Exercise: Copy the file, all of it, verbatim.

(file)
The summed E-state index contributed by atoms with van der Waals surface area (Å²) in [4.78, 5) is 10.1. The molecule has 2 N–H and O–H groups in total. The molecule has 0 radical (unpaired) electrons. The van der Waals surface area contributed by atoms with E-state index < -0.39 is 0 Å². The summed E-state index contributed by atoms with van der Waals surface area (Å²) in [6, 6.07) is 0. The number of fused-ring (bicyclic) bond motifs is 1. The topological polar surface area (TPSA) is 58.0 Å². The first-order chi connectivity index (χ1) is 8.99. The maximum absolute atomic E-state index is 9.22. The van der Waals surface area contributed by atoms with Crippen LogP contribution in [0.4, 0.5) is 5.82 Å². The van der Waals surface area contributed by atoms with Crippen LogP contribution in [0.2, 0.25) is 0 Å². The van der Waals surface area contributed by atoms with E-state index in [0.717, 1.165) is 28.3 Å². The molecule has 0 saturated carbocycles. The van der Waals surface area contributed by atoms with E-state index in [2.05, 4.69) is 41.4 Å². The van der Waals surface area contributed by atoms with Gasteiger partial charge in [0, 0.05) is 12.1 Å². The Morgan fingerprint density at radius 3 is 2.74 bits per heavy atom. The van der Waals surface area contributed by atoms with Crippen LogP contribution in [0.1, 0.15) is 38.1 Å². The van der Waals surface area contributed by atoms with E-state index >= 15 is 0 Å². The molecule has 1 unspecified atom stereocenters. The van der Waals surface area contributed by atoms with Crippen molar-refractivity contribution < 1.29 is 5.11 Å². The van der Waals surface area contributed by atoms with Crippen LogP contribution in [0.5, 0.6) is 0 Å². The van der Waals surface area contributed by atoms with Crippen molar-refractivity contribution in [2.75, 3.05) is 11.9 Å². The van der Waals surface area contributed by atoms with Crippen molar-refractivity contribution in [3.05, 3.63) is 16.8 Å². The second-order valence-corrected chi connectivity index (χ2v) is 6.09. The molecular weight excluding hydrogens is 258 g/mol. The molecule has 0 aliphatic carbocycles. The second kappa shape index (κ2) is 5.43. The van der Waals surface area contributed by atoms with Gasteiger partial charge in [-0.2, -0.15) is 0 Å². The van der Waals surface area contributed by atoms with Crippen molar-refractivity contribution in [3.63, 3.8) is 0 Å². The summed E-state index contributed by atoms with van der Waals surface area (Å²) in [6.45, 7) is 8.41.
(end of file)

The summed E-state index contributed by atoms with van der Waals surface area (Å²) in [4.78, 5) is 10.1. The molecule has 2 N–H and O–H groups in total. The molecule has 0 radical (unpaired) electrons. The van der Waals surface area contributed by atoms with E-state index < -0.39 is 0 Å². The summed E-state index contributed by atoms with van der Waals surface area (Å²) in [6, 6.07) is 0. The number of fused-ring (bicyclic) bond motifs is 1. The topological polar surface area (TPSA) is 58.0 Å². The first-order chi connectivity index (χ1) is 8.99. The maximum absolute atomic E-state index is 9.22. The van der Waals surface area contributed by atoms with Crippen LogP contribution in [0.4, 0.5) is 5.82 Å². The van der Waals surface area contributed by atoms with Crippen LogP contribution in [0.2, 0.25) is 0 Å². The van der Waals surface area contributed by atoms with E-state index in [0.717, 1.165) is 28.3 Å². The molecule has 0 saturated carbocycles. The van der Waals surface area contributed by atoms with E-state index in [2.05, 4.69) is 41.4 Å². The van der Waals surface area contributed by atoms with Gasteiger partial charge in [0, 0.05) is 12.1 Å². The Morgan fingerprint density at radius 3 is 2.74 bits per heavy atom. The van der Waals surface area contributed by atoms with Crippen LogP contribution in [0.1, 0.15) is 38.1 Å². The van der Waals surface area contributed by atoms with E-state index >= 15 is 0 Å². The molecule has 1 unspecified atom stereocenters. The van der Waals surface area contributed by atoms with Crippen molar-refractivity contribution < 1.29 is 5.11 Å². The van der Waals surface area contributed by atoms with Crippen LogP contribution in [0.5, 0.6) is 0 Å². The van der Waals surface area contributed by atoms with Crippen molar-refractivity contribution in [2.75, 3.05) is 11.9 Å². The van der Waals surface area contributed by atoms with Crippen molar-refractivity contribution in [3.05, 3.63) is 16.8 Å². The second-order valence-corrected chi connectivity index (χ2v) is 6.09. The molecular weight excluding hydrogens is 258 g/mol. The molecule has 0 aliphatic carbocycles. The second kappa shape index (κ2) is 5.43. The van der Waals surface area contributed by atoms with Gasteiger partial charge in [-0.2, -0.15) is 0 Å². The van der Waals surface area contributed by atoms with Crippen molar-refractivity contribution in [3.63, 3.8) is 0 Å². The summed E-state index contributed by atoms with van der Waals surface area (Å²) in [6.45, 7) is 8.41.